Image: Spark Solar
Just last week we reported on Spark Solar developing a spray-on solar photovoltaicenergy system. Now comes news that the same company has been awarded "major project facilitation" status by the Australian Federal Government for its planned $60 million high-tech solar cell factory.
The government's minister for Infrastructure, Anthony Albanese, says the solar manufacturing facility "... has the potential to be the largest supplier of solar cells in the Southern Hemisphere." While the factory site has not yet been finalised, regions including Adelaide, Geelong, Wollongong, Queanbeyan and Canberra are under consideration. Setting aside the issue of location, the first solar cells are due for release by late 2010. Annual productions run of more than 10 million solar cells are anticipated. An estimated $135 million AUD is expected in annual export revenues, and employment for more than 115 Australians in high tech positions.
The Major Project Facilitation (MPF) status to a planned $60 million solar manufacturing facility which has the potential to be the largest supplier of solar cells in the Southern Hemisphere.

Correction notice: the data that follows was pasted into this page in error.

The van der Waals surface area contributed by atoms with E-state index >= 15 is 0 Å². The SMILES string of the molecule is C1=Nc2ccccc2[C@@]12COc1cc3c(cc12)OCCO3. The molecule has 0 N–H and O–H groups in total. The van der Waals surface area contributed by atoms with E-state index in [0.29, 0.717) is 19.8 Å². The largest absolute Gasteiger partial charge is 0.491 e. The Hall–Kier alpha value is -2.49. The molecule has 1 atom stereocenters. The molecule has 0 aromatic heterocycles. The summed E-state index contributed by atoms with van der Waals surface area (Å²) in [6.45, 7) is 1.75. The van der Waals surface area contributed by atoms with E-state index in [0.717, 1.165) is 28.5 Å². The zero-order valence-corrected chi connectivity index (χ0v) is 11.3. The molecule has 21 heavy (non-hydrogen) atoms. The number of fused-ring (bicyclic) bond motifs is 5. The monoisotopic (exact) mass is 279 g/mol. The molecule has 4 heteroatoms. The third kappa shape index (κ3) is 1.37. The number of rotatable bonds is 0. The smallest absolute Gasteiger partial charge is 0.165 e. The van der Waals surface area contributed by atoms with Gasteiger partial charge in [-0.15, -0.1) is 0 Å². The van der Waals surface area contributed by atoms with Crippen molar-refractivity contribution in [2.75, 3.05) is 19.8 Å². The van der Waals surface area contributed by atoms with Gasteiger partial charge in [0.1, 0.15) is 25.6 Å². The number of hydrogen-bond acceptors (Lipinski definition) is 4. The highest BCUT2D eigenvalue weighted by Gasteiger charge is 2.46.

The Spark Solar Australia's Solar Cell Manufacturing Project is the first to be granted Major Project Facilitation (MPF) status by the Government, giving apparently access to government programs and approvals.
The Minister suggest, in his media release, that "With the right support from government, Australia can grow its renewable industries and become a world leader in green technologies, in turn creating thousands of highly skilled 'green' collar jobs and new export opportunities."
Spark Solar also have a second technology they hope to commercialise. It involves a concept known as Angled Buried Contact (ABC) cells, which increase efficiency by hiding the electrical contacts, allowing for more surface area to be given over the silicon cells themselves.
Image: Spark Solar
While all this sounds wonderful it also sounds a little contrary to the approach by BP Solar Australia. They announced in November 2008 that they'd cease production of photovoltaic cells and panels from its Sydney manufacturing plant in at the end of March 2009, with the loss of 200 jobs. The rationale given was that BP wanted to "focus its operations at larger scale plants in lowest cost manufacturing countries, in order to drive down the cost of solar power for consumers."
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